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The American Herbal Products Association (AHPA) has published a Hemp Lexicon intended to support the standardization of the terminology used in the cultivation, processing, manufacturing, and labeling of hemp and products derived from hemp as defined in U.S. federal law.
American Herbal Products Association (AHPA) Chief Information Analyst Merle Zimmermann, Ph.D. attended the 157th Cosmetic Ingredient Review (CIR) Expert Panel Meeting for Cosmetic Ingredient Safety held virtually from Washington, D.C., March 11-12, 2021. The meeting included discussions of five CIR safety reports being developed on herbal cosmetic ingredients derived from coconut, papaya, red algae, tea tree, and sage. In addition, a literature review on Rosa damascena derived ingredients was presented.
In the current report, AHPA developed, conducted, and tabulated the results of two individual surveys designed to quantify the annual harvest of 41 botanical commodities for harvests conducted from 2011 through 2013, and 45 botanical commodities for harvests conducted from 2014 through 2017.
The American Herbal Products Association (AHPA) completed the election for vacancies on its Board of Trustees at the association’s Annual Member Meeting on March 9, 2021.
Established in 2006, the annual AHPA Awards acknowledge individuals and organizations that help further AHPA's goal of promoting the responsible commerce of herbs and herbal products.
The March 2021 AHPA Report includes: AHPA Spring 2021 Meeting & Event Schedule; FDA Guidance Webinar; AHPA continues engagement with NIH’s National Center for Complementary and Integrative Health (NCCIH); and more!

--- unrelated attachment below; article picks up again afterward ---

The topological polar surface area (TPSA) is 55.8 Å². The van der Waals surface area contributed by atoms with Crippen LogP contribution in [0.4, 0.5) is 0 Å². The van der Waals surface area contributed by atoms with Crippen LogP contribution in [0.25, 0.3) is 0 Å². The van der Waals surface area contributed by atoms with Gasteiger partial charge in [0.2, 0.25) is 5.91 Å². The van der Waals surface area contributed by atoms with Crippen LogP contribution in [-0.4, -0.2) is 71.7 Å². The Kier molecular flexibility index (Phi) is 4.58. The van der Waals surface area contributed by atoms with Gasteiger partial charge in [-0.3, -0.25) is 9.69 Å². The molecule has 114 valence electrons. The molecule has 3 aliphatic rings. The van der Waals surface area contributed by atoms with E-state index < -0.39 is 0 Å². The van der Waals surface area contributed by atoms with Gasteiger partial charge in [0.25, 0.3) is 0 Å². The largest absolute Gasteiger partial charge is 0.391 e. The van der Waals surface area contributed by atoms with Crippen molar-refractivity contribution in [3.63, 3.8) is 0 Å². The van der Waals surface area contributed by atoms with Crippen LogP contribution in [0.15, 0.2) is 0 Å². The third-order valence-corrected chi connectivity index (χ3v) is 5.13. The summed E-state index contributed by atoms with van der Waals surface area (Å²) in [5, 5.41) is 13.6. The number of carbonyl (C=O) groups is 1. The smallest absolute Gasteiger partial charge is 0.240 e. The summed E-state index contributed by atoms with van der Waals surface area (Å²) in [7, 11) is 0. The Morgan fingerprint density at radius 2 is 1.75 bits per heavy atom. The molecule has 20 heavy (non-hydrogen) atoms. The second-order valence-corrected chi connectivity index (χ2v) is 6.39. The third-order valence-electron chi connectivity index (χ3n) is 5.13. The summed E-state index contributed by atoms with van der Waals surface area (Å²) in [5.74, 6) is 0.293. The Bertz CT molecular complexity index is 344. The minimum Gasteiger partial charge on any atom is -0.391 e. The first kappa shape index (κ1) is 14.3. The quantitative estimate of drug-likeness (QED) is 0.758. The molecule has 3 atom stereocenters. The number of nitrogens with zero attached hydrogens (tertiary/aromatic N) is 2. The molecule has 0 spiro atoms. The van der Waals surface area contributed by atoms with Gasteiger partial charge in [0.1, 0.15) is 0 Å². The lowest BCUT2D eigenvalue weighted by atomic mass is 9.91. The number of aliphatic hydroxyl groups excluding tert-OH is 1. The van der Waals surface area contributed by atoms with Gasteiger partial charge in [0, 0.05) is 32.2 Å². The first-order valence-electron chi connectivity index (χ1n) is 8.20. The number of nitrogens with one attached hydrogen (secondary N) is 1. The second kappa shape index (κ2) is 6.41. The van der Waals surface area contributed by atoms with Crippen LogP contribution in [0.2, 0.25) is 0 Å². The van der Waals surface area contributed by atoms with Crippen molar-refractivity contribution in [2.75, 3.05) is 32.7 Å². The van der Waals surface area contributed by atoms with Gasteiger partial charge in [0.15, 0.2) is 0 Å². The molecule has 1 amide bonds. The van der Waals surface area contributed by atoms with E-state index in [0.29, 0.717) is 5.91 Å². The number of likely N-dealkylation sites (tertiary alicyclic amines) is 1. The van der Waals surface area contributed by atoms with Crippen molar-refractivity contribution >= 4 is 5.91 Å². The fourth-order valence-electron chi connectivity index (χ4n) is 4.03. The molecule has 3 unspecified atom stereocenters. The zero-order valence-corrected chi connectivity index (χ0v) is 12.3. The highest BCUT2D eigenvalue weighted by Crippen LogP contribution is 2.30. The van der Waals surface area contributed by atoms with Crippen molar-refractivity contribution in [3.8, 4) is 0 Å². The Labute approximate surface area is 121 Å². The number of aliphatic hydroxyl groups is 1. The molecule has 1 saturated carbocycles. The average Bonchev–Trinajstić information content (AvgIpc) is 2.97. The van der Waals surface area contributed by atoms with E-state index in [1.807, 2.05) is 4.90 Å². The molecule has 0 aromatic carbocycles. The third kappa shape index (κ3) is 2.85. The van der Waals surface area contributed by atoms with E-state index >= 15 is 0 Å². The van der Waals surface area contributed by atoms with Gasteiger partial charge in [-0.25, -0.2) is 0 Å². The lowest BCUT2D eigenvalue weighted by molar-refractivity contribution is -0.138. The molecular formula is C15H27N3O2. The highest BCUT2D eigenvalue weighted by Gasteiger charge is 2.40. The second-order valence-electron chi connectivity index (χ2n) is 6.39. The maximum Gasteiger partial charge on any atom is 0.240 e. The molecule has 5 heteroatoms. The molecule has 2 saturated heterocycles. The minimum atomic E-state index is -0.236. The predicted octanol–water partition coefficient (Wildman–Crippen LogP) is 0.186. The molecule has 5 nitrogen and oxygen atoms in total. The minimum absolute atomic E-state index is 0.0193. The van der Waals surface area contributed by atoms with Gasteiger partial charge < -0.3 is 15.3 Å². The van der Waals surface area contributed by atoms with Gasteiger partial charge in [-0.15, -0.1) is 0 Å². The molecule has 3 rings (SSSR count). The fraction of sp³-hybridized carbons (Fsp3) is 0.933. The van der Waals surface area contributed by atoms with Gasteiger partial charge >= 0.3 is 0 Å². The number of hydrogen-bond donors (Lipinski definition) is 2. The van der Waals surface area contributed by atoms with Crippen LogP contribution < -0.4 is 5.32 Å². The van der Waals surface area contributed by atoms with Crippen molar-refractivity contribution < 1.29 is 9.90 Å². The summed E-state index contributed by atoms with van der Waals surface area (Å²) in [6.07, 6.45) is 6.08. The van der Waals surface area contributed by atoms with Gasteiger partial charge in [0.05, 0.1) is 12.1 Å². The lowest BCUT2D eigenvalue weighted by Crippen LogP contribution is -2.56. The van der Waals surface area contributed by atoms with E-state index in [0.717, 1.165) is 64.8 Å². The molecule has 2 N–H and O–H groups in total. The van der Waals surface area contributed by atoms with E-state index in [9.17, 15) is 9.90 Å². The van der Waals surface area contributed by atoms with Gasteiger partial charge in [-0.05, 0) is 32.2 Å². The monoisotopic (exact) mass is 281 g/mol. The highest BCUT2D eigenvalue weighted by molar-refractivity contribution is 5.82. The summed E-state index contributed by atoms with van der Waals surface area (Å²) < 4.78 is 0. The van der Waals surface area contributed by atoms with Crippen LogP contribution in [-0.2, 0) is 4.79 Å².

In comments submitted to the U.S. Food and Drug Administration (FDA) on Monday, AHPA has requested significant revisions and clarifications to a proposed rule that would establish new, additional traceability recordkeeping requirements for categories of foods on a newly published “Food Traceability List.” (FTL)
The American Herbal Products Association (AHPA) is looking for an enthusiastic self-starter with a combination of public relations/publicity and (some) marketing skills who will thrive by expanding the association’s proactive communications activities.
In this issue of the IADSA Newsflash: China - Coenzyme Q10, reishi shell-broken spore powder, spirulina, fish oil and melatonin are now officially considered as functional ingredients; European Union – After a recent court case, the Commission now considers that cannabidiol (CBD) extracted from hemp is not a drug and can be eligible for use in food and food supplements; France has extended its ban on titanium dioxide (TiO2) in foods and supplements for another year pending a scientific opinion for the European Food Safety Authority (EFSA); Germany has published an updated Stoffliste, with the addition of over 100 monographs and over 250 plants; United Kingdom – Post-Brexit regulations for foods and supplements have not changed substantially; Argentina has updated the portion of the Argentine Food Code that defines dietary supplements. Primary changes are adjustments to minimum and maximum levels of vitamins and minerals, establishment of limits for amino acids and nitrogenous substances, and a reduction in the permitted botanical species; Nicaragua and Uzbekistan have introduced initial regulations for dietary supplement products.
The National Institute of Health (NIH) National Center for Complementary and Integrative Health (NCCIH) (https://www.nccih.nih.gov/about) is welcoming public feedback for their fifth draft Strategic Plan covering 2021 to 2025 (https://www.nccih.nih.gov/nccih-strategic-plan-2021-2025#). The plan identifies research efforts and priorities through this period. AHPA staff remained engaged through the development of the new Plan and regularly attend meetings of the NCCIH Advisory Council's public sessions.